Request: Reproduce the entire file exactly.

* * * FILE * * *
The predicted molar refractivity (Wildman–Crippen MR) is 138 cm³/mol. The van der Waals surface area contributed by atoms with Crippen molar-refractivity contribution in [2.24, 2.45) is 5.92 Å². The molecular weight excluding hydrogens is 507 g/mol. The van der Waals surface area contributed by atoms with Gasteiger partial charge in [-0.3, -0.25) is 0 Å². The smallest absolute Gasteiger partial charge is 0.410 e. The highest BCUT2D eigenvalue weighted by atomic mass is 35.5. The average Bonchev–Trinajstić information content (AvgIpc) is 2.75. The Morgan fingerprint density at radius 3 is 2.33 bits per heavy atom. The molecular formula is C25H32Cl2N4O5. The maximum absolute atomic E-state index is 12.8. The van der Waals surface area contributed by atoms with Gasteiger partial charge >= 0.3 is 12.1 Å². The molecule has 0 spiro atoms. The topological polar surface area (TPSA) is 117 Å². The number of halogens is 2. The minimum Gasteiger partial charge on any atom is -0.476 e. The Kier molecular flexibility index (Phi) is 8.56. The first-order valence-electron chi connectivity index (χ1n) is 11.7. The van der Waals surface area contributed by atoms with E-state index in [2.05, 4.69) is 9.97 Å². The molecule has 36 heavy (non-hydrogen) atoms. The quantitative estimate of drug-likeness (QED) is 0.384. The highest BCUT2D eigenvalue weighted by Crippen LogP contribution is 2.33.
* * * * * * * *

The predicted molar refractivity (Wildman–Crippen MR) is 138 cm³/mol. The van der Waals surface area contributed by atoms with Crippen molar-refractivity contribution in [2.24, 2.45) is 5.92 Å². The molecular weight excluding hydrogens is 507 g/mol. The van der Waals surface area contributed by atoms with Gasteiger partial charge in [-0.3, -0.25) is 0 Å². The smallest absolute Gasteiger partial charge is 0.410 e. The highest BCUT2D eigenvalue weighted by atomic mass is 35.5. The average Bonchev–Trinajstić information content (AvgIpc) is 2.75. The Morgan fingerprint density at radius 3 is 2.33 bits per heavy atom. The molecular formula is C25H32Cl2N4O5. The maximum absolute atomic E-state index is 12.8. The van der Waals surface area contributed by atoms with Gasteiger partial charge >= 0.3 is 12.1 Å². The molecule has 0 spiro atoms. The topological polar surface area (TPSA) is 117 Å². The number of halogens is 2. The minimum Gasteiger partial charge on any atom is -0.476 e. The Kier molecular flexibility index (Phi) is 8.56. The first-order valence-electron chi connectivity index (χ1n) is 11.7. The van der Waals surface area contributed by atoms with E-state index in [2.05, 4.69) is 9.97 Å². The molecule has 36 heavy (non-hydrogen) atoms. The quantitative estimate of drug-likeness (QED) is 0.384. The highest BCUT2D eigenvalue weighted by Crippen LogP contribution is 2.33.